Sometimes it's easier to go to court than not. If someone gets a speeding ticket that requires a court appearance or is subpoenaed to appear as a witness in court, not showing up in court on the date and time given can cause problems. If the person does not appear in court when summoned, the court can, and often will, issue a bench warrant that authorizes law enforcement to arrest her and bring her back to court.
What Is a Bench Warrant?
When a person is officially summoned to appear in court at a particular day and time, the court expects him to show up. If he doesn't appear, he is in contempt of court. Since he isn't there, the court cannot deal with the matter at hand so, instead, issues a bench warrant. This is a type of court writ that authorizes law enforcement to arrest him and bring him before the court.
In some ways, a bench warrant acts like an arrest warrant, another type of court writ that authorizes the police to arrest someone. However, the arrest warrant procedure is started by a police officer. The officer explains to the judge why the police believe that the person has committed a crime and lays out the evidence that there is probable cause to arrest the person. When the judge signs an arrest warrant, the officer can track down the suspect and make the arrest.
Read More: How to Know If Someone Got Picked Up on a Bench Warrant
How Does a Bench Warrant Work?
Generally, police do not drive away from the courthouse, sirens screaming, to pick someone up when a bench warrant is issued. If the matter is urgent or even very serious, it is likely an arrest warrant, not a bench warrant would be issued.
It's easiest to understand how a bench warrant works by setting out an example: Imagine that a woman attending a political protest blocks the entrance to a building and is cited for disturbing the peace. The police do not arrest her but issue a ticket that sets a court date for her to appear. On the day of the hearing, she does not show up and the judge issues a bench warrant.
A month later, the woman is pulled over for blocking an intersection while driving home from the gym. The officer who stops her runs her driver's license and discovers the bench warrant. She is arrested and taken to jail to await a court hearing. Most of the time she is given the option of posting bail as an assurance that she will show up this time. She will be sentenced on the original violation of disturbing the peace, as well as blocking the intersection.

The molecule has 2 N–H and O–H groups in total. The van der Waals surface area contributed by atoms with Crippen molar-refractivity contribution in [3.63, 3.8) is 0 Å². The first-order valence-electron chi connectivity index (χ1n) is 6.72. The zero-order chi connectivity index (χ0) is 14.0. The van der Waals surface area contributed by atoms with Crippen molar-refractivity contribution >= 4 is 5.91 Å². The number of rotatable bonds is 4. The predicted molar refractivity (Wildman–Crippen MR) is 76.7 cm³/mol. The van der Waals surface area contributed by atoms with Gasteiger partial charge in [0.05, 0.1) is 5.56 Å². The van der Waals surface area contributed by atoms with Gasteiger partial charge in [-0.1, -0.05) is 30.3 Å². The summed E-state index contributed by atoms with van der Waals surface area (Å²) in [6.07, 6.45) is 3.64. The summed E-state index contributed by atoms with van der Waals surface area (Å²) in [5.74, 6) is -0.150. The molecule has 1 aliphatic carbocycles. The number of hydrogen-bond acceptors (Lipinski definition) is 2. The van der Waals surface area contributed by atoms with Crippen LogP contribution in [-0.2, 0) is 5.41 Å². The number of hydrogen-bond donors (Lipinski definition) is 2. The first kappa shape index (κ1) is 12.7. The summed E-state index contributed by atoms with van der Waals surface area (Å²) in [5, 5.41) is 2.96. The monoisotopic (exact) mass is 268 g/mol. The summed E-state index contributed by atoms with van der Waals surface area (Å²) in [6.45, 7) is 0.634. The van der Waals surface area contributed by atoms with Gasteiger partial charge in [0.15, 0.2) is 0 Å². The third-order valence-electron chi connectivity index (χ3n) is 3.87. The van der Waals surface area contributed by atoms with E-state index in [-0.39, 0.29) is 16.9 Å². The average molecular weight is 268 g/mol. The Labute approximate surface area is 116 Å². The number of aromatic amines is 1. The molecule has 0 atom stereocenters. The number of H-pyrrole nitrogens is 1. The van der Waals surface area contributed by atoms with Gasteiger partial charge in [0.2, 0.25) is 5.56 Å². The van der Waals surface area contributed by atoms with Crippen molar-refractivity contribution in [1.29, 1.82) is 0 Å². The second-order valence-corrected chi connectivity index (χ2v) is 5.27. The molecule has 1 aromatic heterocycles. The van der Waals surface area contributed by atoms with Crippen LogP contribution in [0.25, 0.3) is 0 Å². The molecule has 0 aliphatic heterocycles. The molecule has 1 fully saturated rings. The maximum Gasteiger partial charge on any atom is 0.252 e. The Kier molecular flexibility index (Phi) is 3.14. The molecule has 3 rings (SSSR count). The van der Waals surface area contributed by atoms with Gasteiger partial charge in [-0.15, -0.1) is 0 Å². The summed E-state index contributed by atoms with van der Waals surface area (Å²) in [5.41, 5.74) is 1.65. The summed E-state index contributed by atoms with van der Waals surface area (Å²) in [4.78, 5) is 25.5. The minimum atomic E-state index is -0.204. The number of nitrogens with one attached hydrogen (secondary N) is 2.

How to Deal With a Bench Warrant?
If a person finds out that a bench warrant has been issued for his arrest, he can manage the situation in a way that avoids an awkward and embarrassing trip to jail. However, to avoid going to jail, he must usually go to the courthouse. He will need to ask for a new hearing and post bail guaranteeing his presence in order for the court to lift the bench warrant.
Is there any way to get a bench warrant lifted without posting bail? There may be. If the person appears at court with an attorney, a judge may lift the warrant and discharge any bail requirement. This practice however varies among courts and often depends on the agreement of the prosecutor. It is only possible if the offense is a misdemeanor, and the amount of bail is set low. If the person has a history of failing to appear in court when ordered, his chances of getting the bench warrant removed and a new hearing set without posting bail are not good.
- Be honest. Any time you appear in court you must tell the truth. Lying to a judge is a serious offense and will only compound your troubles.
Teo Spengler earned a J.D. from U.C. Berkeley's Boalt Hall. As an Assistant Attorney General in Juneau, she practiced before the Alaska Supreme Court and the U.S. Supreme Court before opening a plaintiff's personal injury practice in San Francisco. She holds both an M.A. and an M.F.A in creative writing and enjoys writing legal blogs and articles. Her work has appeared in numerous online publications including USA Today, Legal Zoom, eHow Business, Livestrong, SF Gate, Go Banking Rates, Arizona Central, Houston Chronicle, Navy Federal Credit Union, Pearson, Quicken.com, TurboTax.com, and numerous attorney websites. Spengler splits her time between the French Basque Country and Northern California.